Non-Fiction Reviews

The Scientific Story of Creation

(2015) Jim Baggott, Oxford University Press, Ł25 / US$34.95, hrdbk, xvii + 403pp, ISBN 978-0-198-70764-6


I have always contended that it is really  important that one knows where one is, and preferably how you got there: arguably doubly so waking up des a bęte  the day after the night before. Indeed, don't nearly all of us at some stage or another wonder about life, the universe and everything. There is much we genuinely do not know, but equally science tells us a lot; it certainly tells us a lot more than the two-digit answer of '42' that Douglas Adams proposed in his novel The Hitch-hiker's Guide to the Galaxy. Yet few of us have the time to research the science literature, let alone the expertise, to bring it all together in one coherent narrative to give us science's current perspective on the story of creation from Big Bang, and then planetary formation through natural evolution to you and me. Here, the good news is that the British chemist Jim Baggott has done just this with Origins: The Scientific Story of Creation.

It should be noted that this is not a story of speculation, though there is inevitably some and there certainly are areas of the unknown. What Jim Baggott has done is to focus one what we are reasonably confident. So, while he starts with the Big Bang, he does not speculate how it was initiated: there are no mentions of colliding branes or whatever; he sticks to what we are fairly certain in all likelihood happened. Following an excursion into the condensation of sub-atomic particles (quarks etc) and the precipitation of light and matter, he takes us through the formation of the very large, very hot, ultraviolet bright and extremely short-lived hydrogen 'population III' stars whose explosive demise produced the heavier elements which later population stars would see along with the planets (such as our Earth) that surrounds them.

The book then focuses on the Earth: it and its Moon's formation, and the quite rapid establishment of simple life before looking at how more complex cells, then multicellular creatures evolving ultimately leading to us. This story of life takes up half the book and along the way there are hiccoughs such as mass extinctions, before we get to the early species of human, and then the progression to anatomically modern humans a couple of hundred thousand years ago. Finally, he looks at consciousness, or sentience, before ending with a brief mention of science that – had the Universe's history been just a 24 hour day long – had been formulated in the last three thousandths of a second.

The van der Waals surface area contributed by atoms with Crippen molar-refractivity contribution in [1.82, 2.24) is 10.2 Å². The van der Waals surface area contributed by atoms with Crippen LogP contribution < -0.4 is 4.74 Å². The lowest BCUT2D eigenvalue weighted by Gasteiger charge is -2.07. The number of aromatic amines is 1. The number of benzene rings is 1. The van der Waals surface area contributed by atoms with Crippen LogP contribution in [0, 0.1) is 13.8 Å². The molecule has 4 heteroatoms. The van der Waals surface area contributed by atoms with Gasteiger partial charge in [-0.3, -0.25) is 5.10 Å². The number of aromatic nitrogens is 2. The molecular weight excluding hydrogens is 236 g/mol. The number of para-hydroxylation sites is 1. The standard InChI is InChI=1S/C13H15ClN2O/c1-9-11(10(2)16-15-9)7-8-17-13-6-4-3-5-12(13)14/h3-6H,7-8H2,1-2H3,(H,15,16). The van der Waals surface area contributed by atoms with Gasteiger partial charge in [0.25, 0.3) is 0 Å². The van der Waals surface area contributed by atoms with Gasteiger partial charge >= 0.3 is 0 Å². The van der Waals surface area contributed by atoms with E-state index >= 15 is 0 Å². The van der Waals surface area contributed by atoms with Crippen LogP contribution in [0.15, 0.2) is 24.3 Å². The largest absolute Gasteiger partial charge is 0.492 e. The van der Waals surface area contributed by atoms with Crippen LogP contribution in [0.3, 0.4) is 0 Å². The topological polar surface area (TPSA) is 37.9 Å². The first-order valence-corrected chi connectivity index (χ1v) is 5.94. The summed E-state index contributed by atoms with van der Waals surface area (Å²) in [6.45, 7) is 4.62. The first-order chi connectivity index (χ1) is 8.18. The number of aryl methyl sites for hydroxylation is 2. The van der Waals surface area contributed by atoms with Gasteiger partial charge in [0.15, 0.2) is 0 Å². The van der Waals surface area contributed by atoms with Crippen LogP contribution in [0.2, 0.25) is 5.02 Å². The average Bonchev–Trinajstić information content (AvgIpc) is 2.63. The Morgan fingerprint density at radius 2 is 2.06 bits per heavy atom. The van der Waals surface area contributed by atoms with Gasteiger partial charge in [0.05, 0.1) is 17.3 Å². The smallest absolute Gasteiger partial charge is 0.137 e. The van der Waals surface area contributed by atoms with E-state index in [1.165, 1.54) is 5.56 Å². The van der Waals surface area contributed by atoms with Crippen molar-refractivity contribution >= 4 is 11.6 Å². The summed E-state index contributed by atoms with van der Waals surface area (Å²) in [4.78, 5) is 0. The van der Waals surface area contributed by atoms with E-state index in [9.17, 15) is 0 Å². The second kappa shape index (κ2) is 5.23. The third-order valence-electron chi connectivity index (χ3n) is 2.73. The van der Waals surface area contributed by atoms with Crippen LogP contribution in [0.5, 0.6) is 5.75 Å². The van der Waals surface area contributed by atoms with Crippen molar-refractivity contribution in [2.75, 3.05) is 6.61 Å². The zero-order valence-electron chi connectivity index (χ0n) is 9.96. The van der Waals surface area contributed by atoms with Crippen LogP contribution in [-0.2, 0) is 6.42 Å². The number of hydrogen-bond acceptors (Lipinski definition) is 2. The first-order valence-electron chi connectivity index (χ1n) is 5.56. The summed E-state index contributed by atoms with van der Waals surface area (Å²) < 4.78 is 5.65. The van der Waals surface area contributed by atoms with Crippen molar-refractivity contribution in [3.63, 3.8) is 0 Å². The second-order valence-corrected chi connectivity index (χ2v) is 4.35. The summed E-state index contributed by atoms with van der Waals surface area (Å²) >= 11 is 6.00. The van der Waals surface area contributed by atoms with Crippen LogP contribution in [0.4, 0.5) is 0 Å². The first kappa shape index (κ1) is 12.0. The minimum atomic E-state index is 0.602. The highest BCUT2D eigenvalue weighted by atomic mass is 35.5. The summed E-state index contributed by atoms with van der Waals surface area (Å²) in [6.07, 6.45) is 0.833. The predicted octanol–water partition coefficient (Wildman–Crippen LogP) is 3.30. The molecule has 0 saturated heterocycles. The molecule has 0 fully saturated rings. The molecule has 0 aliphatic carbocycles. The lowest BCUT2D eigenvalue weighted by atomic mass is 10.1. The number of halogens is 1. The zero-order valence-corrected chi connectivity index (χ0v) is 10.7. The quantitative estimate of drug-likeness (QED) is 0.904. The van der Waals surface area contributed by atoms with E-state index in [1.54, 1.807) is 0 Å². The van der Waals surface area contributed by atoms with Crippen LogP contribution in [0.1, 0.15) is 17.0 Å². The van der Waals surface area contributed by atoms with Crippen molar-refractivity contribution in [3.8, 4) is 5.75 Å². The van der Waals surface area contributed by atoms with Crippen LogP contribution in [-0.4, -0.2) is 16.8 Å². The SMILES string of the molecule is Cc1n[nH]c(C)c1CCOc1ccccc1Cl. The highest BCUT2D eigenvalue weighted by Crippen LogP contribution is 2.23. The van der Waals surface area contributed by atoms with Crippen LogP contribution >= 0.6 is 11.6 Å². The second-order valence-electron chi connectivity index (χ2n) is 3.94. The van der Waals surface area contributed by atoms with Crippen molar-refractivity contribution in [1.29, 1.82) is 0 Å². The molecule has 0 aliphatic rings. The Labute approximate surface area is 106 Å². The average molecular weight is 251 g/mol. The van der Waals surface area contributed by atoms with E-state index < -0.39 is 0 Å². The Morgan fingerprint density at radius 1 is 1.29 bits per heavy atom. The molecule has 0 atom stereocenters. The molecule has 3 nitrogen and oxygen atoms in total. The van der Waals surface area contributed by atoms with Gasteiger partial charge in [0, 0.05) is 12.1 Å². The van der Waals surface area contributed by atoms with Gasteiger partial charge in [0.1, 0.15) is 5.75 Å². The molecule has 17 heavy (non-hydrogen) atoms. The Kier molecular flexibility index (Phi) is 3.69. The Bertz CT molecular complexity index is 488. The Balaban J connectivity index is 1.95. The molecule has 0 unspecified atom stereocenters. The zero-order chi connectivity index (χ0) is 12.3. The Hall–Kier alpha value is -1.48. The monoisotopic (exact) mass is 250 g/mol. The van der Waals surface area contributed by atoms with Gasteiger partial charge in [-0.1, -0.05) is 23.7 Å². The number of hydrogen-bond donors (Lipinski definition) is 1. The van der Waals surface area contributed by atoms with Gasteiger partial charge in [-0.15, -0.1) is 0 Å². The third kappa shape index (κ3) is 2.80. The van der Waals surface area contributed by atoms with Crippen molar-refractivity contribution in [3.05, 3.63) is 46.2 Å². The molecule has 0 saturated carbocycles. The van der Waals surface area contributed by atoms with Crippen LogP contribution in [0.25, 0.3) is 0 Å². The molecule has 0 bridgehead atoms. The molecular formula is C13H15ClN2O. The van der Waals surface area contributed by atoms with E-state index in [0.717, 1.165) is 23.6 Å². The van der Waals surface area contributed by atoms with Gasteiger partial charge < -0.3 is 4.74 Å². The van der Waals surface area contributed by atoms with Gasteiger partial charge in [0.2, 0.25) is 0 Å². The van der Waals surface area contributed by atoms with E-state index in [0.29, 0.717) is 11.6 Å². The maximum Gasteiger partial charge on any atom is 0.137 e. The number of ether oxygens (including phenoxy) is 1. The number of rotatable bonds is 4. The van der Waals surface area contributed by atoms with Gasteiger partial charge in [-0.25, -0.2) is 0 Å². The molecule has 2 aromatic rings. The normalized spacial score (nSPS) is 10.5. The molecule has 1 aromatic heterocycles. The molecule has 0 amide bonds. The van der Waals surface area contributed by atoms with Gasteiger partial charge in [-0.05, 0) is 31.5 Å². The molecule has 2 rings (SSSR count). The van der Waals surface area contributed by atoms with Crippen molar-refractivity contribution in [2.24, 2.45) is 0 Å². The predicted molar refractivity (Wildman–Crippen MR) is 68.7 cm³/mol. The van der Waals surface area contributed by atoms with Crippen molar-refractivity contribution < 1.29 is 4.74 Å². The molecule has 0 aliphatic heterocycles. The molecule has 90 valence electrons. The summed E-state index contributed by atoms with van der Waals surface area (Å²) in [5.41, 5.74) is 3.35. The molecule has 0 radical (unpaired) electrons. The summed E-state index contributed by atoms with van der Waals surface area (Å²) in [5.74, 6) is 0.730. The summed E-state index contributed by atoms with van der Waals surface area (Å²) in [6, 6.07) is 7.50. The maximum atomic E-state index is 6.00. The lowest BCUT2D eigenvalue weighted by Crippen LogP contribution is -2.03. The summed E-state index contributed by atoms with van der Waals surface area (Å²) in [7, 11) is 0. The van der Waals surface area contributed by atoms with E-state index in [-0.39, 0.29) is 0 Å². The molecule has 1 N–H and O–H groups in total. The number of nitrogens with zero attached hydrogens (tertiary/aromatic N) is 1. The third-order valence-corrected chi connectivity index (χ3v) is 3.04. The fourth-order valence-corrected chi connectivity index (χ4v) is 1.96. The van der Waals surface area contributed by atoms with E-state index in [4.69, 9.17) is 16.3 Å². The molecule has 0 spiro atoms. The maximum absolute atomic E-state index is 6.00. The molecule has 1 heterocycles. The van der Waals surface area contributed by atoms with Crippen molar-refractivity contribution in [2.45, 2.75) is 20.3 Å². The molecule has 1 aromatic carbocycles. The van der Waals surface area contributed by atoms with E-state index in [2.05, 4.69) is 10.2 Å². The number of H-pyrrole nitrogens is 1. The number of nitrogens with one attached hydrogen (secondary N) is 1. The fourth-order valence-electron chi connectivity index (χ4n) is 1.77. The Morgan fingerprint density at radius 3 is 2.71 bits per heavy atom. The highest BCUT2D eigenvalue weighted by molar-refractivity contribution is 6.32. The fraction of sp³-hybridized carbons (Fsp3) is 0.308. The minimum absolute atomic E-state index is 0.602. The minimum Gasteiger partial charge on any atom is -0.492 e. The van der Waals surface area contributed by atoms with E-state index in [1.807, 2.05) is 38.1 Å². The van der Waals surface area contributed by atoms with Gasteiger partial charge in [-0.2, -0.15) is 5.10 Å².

Now, this might seem that this is a giddying journey encompassing as it does (to use the author's own words and taking a deep breath): aspects of cosmology and particle physics; stellar and galactic evolution; planetary formation; the chemistry of life; molecular biology; geology; basic Earth systems science; and the evolution of multicelled species through to mammals and humans…  Yet, though it might seem a heady brew, actually Jim Baggott takes us through it all at a steady pace.

Though I am not a physicist – and I still would like to know why Einstein assumed the constancy of light's velocity in vacuo (though Concatenation's physicist has tried to explain it to me a couple of times but got lost when he started linking Noether's work to Einstein's: I gather it arises out of the basic equations determining the nature of electromagenetic radiation) – I can say that the Earth system science, and geology is broadly spot on. I say 'broadly' because there are caveats I would have included and I personally am not entirely comfortable (there's some nuance) with the idea of the Great Oxidation Event's generation of oxygen enabling the evolution of eukaryotic (cells with nuclei and organelles) rather I am one of those now considering the reverse happened (see chap. 3 Climate Change 2007/2013) but had Jim Baggott included all such caveats (let alone those that cosmologists and physicists might have) then the book would undoubtedly have been a few hundred pages longer and no longer the more straightforward a read as we actually are given.

Also along the way we do get some of the author's own insights. I was particularly charmed, if not taken, by his recounting that he could not find a name in the literature for the interstellar dust cloud out of which our sun and its planet's condensed and so came up with one of his own: the 'Neigh Cloud' after the Egyptian goddess mother of the Sun god 'Ra'. I also am with him in calling the Earth's sun 'Sol' which is something astronomers shy from but SF writers embrace as well as science writers such as Baggott (and even myself…). I am beginning to ramble aren't I.

What we have with Origins: The Scientific Story of Creation is a summary of the key science needed to understand how we (our species) came to being and the narrative of that story. The book itself assumes a secondary school level (16 year old) understanding of science and presumes a passion of a university undergraduate or, at the least, someone who devours popular science texts. It is reasonably well illustrated and a good number of those are in colour as are the page numbers: this book's production values are high. The cheaper paperback should be out by now and if you do want a science encapsulation of life the universe and everything without the maths ('42' isn't that particularly useful) then Jim Baggot's Origins is just the ticket.

Jonathan Cowie

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